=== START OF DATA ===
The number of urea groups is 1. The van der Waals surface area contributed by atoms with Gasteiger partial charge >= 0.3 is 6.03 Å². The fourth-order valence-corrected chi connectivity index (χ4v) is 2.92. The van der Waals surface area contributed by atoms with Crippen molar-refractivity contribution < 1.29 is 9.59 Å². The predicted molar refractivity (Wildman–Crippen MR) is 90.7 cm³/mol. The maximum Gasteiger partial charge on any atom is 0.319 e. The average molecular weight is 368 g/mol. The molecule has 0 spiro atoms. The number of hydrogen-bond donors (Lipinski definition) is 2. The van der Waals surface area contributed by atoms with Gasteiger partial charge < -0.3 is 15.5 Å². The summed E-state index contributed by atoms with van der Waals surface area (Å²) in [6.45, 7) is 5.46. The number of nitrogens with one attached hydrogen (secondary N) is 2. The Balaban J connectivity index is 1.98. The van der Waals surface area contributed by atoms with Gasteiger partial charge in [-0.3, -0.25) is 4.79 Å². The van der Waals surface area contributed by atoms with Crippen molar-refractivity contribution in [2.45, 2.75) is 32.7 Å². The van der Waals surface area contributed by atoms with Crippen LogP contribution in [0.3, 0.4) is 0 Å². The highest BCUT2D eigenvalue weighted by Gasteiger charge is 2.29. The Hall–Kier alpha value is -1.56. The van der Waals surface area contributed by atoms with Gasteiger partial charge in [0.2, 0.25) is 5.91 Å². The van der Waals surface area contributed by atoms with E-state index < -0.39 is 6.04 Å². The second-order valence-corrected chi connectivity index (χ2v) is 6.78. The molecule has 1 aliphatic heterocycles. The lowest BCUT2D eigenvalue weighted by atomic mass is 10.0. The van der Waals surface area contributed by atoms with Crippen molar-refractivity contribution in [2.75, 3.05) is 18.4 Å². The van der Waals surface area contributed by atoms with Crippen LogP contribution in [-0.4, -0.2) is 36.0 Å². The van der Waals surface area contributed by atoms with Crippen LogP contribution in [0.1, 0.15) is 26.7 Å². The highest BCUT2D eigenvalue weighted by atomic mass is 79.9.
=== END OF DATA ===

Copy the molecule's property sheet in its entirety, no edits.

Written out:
The number of urea groups is 1. The van der Waals surface area contributed by atoms with Gasteiger partial charge >= 0.3 is 6.03 Å². The fourth-order valence-corrected chi connectivity index (χ4v) is 2.92. The van der Waals surface area contributed by atoms with Crippen molar-refractivity contribution < 1.29 is 9.59 Å². The predicted molar refractivity (Wildman–Crippen MR) is 90.7 cm³/mol. The maximum Gasteiger partial charge on any atom is 0.319 e. The average molecular weight is 368 g/mol. The molecule has 0 spiro atoms. The number of hydrogen-bond donors (Lipinski definition) is 2. The van der Waals surface area contributed by atoms with Gasteiger partial charge < -0.3 is 15.5 Å². The summed E-state index contributed by atoms with van der Waals surface area (Å²) in [6.45, 7) is 5.46. The number of nitrogens with one attached hydrogen (secondary N) is 2. The Balaban J connectivity index is 1.98. The van der Waals surface area contributed by atoms with Gasteiger partial charge in [-0.3, -0.25) is 4.79 Å². The van der Waals surface area contributed by atoms with Crippen molar-refractivity contribution in [2.45, 2.75) is 32.7 Å². The van der Waals surface area contributed by atoms with Crippen LogP contribution in [0.3, 0.4) is 0 Å². The highest BCUT2D eigenvalue weighted by Gasteiger charge is 2.29. The Hall–Kier alpha value is -1.56. The van der Waals surface area contributed by atoms with Gasteiger partial charge in [0.2, 0.25) is 5.91 Å². The van der Waals surface area contributed by atoms with E-state index < -0.39 is 6.04 Å². The second-order valence-corrected chi connectivity index (χ2v) is 6.78. The molecule has 1 aliphatic heterocycles. The lowest BCUT2D eigenvalue weighted by atomic mass is 10.0. The van der Waals surface area contributed by atoms with Crippen molar-refractivity contribution in [2.75, 3.05) is 18.4 Å². The van der Waals surface area contributed by atoms with Crippen LogP contribution in [-0.4, -0.2) is 36.0 Å². The van der Waals surface area contributed by atoms with Crippen LogP contribution in [0.1, 0.15) is 26.7 Å². The highest BCUT2D eigenvalue weighted by atomic mass is 79.9.